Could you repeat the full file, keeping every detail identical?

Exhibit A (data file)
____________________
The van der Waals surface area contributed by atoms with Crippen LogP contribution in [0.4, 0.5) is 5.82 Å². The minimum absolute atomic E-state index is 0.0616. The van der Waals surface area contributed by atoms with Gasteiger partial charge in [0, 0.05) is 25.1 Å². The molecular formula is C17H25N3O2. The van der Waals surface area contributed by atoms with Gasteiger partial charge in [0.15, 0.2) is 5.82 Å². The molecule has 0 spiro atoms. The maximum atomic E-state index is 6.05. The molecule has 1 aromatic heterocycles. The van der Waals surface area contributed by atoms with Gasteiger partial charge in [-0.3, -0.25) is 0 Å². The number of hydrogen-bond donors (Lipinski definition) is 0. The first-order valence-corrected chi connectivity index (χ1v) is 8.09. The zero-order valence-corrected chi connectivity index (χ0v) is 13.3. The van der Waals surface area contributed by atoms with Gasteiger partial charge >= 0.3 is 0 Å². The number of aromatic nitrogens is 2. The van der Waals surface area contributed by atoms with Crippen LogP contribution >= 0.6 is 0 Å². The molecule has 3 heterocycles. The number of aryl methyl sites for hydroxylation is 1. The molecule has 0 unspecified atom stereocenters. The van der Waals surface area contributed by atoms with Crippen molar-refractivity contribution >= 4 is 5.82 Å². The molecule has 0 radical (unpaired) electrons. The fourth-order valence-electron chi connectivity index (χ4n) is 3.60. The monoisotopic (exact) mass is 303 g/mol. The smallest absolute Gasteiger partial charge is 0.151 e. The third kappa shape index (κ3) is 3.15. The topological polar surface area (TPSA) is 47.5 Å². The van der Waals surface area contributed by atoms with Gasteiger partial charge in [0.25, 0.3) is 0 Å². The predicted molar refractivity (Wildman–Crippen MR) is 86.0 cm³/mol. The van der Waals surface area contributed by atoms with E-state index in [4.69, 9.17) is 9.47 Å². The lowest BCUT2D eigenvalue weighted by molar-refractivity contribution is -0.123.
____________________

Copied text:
The van der Waals surface area contributed by atoms with Crippen LogP contribution in [0.4, 0.5) is 5.82 Å². The minimum absolute atomic E-state index is 0.0616. The van der Waals surface area contributed by atoms with Gasteiger partial charge in [0, 0.05) is 25.1 Å². The molecular formula is C17H25N3O2. The van der Waals surface area contributed by atoms with Gasteiger partial charge in [0.15, 0.2) is 5.82 Å². The molecule has 0 spiro atoms. The maximum atomic E-state index is 6.05. The molecule has 1 aromatic heterocycles. The van der Waals surface area contributed by atoms with Gasteiger partial charge in [-0.3, -0.25) is 0 Å². The number of hydrogen-bond donors (Lipinski definition) is 0. The first-order valence-corrected chi connectivity index (χ1v) is 8.09. The zero-order valence-corrected chi connectivity index (χ0v) is 13.3. The van der Waals surface area contributed by atoms with Gasteiger partial charge >= 0.3 is 0 Å². The number of aromatic nitrogens is 2. The van der Waals surface area contributed by atoms with Crippen LogP contribution >= 0.6 is 0 Å². The molecule has 3 heterocycles. The number of aryl methyl sites for hydroxylation is 1. The molecule has 0 unspecified atom stereocenters. The van der Waals surface area contributed by atoms with Crippen molar-refractivity contribution >= 4 is 5.82 Å². The molecule has 0 radical (unpaired) electrons. The fourth-order valence-electron chi connectivity index (χ4n) is 3.60. The monoisotopic (exact) mass is 303 g/mol. The smallest absolute Gasteiger partial charge is 0.151 e. The third kappa shape index (κ3) is 3.15. The topological polar surface area (TPSA) is 47.5 Å². The van der Waals surface area contributed by atoms with Gasteiger partial charge in [0.25, 0.3) is 0 Å². The predicted molar refractivity (Wildman–Crippen MR) is 86.0 cm³/mol. The van der Waals surface area contributed by atoms with E-state index in [4.69, 9.17) is 9.47 Å². The lowest BCUT2D eigenvalue weighted by molar-refractivity contribution is -0.123.